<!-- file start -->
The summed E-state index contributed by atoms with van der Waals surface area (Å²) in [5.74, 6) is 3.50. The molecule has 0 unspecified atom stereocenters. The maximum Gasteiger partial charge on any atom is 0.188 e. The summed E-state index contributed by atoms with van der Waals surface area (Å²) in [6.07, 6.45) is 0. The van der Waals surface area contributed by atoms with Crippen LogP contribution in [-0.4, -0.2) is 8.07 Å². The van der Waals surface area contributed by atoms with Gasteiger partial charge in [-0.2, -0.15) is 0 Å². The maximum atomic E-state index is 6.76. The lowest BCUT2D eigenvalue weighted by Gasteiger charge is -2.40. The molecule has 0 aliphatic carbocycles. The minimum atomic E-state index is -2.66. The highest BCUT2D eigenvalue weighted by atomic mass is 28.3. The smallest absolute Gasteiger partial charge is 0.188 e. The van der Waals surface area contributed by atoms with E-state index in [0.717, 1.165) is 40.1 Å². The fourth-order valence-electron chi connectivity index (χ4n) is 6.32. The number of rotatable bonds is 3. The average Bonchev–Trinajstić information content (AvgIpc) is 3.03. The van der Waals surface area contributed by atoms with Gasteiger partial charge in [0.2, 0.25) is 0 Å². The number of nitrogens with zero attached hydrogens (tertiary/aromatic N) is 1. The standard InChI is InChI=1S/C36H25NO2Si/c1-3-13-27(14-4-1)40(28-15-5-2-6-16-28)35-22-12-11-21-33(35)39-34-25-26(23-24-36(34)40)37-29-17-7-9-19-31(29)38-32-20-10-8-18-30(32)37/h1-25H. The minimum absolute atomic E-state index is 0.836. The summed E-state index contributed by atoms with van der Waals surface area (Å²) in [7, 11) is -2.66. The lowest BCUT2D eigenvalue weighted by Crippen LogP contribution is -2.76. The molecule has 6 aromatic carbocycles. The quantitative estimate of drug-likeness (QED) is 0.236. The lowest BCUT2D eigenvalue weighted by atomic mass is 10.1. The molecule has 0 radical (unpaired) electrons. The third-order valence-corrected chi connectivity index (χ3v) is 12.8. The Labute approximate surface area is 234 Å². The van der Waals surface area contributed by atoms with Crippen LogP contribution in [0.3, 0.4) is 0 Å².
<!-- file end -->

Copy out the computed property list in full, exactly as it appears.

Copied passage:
The summed E-state index contributed by atoms with van der Waals surface area (Å²) in [5.74, 6) is 3.50. The molecule has 0 unspecified atom stereocenters. The maximum Gasteiger partial charge on any atom is 0.188 e. The summed E-state index contributed by atoms with van der Waals surface area (Å²) in [6.07, 6.45) is 0. The van der Waals surface area contributed by atoms with Crippen LogP contribution in [-0.4, -0.2) is 8.07 Å². The van der Waals surface area contributed by atoms with Gasteiger partial charge in [-0.2, -0.15) is 0 Å². The maximum atomic E-state index is 6.76. The lowest BCUT2D eigenvalue weighted by Gasteiger charge is -2.40. The molecule has 0 aliphatic carbocycles. The minimum atomic E-state index is -2.66. The highest BCUT2D eigenvalue weighted by atomic mass is 28.3. The smallest absolute Gasteiger partial charge is 0.188 e. The van der Waals surface area contributed by atoms with E-state index in [0.717, 1.165) is 40.1 Å². The fourth-order valence-electron chi connectivity index (χ4n) is 6.32. The number of rotatable bonds is 3. The average Bonchev–Trinajstić information content (AvgIpc) is 3.03. The van der Waals surface area contributed by atoms with Gasteiger partial charge in [0.2, 0.25) is 0 Å². The number of nitrogens with zero attached hydrogens (tertiary/aromatic N) is 1. The standard InChI is InChI=1S/C36H25NO2Si/c1-3-13-27(14-4-1)40(28-15-5-2-6-16-28)35-22-12-11-21-33(35)39-34-25-26(23-24-36(34)40)37-29-17-7-9-19-31(29)38-32-20-10-8-18-30(32)37/h1-25H. The minimum absolute atomic E-state index is 0.836. The summed E-state index contributed by atoms with van der Waals surface area (Å²) in [7, 11) is -2.66. The lowest BCUT2D eigenvalue weighted by Crippen LogP contribution is -2.76. The molecule has 6 aromatic carbocycles. The quantitative estimate of drug-likeness (QED) is 0.236. The lowest BCUT2D eigenvalue weighted by atomic mass is 10.1. The molecule has 0 radical (unpaired) electrons. The third-order valence-corrected chi connectivity index (χ3v) is 12.8. The Labute approximate surface area is 234 Å². The van der Waals surface area contributed by atoms with Crippen LogP contribution in [0.3, 0.4) is 0 Å².